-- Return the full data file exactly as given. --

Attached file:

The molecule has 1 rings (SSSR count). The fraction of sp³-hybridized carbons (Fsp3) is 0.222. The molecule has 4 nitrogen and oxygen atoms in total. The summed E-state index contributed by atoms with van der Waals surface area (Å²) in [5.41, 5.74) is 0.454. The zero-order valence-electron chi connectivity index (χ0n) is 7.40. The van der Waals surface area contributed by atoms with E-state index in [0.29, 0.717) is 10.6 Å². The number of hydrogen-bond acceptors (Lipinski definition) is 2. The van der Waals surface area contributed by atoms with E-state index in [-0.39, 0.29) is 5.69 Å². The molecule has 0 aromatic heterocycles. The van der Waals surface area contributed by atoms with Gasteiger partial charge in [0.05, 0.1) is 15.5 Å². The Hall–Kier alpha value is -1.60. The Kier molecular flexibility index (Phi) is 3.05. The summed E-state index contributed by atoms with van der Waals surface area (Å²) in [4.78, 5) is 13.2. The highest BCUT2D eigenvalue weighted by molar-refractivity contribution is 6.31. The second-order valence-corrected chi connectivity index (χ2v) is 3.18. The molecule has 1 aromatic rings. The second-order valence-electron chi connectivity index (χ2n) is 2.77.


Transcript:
The molecule has 1 rings (SSSR count). The fraction of sp³-hybridized carbons (Fsp3) is 0.222. The molecule has 4 nitrogen and oxygen atoms in total. The summed E-state index contributed by atoms with van der Waals surface area (Å²) in [5.41, 5.74) is 0.454. The zero-order valence-electron chi connectivity index (χ0n) is 7.40. The van der Waals surface area contributed by atoms with E-state index in [0.29, 0.717) is 10.6 Å². The number of hydrogen-bond acceptors (Lipinski definition) is 2. The van der Waals surface area contributed by atoms with E-state index in [-0.39, 0.29) is 5.69 Å². The molecule has 0 aromatic heterocycles. The van der Waals surface area contributed by atoms with Gasteiger partial charge in [0.05, 0.1) is 15.5 Å². The Hall–Kier alpha value is -1.60. The Kier molecular flexibility index (Phi) is 3.05. The summed E-state index contributed by atoms with van der Waals surface area (Å²) in [4.78, 5) is 13.2. The highest BCUT2D eigenvalue weighted by molar-refractivity contribution is 6.31. The second-order valence-corrected chi connectivity index (χ2v) is 3.18. The molecule has 1 aromatic rings. The second-order valence-electron chi connectivity index (χ2n) is 2.77.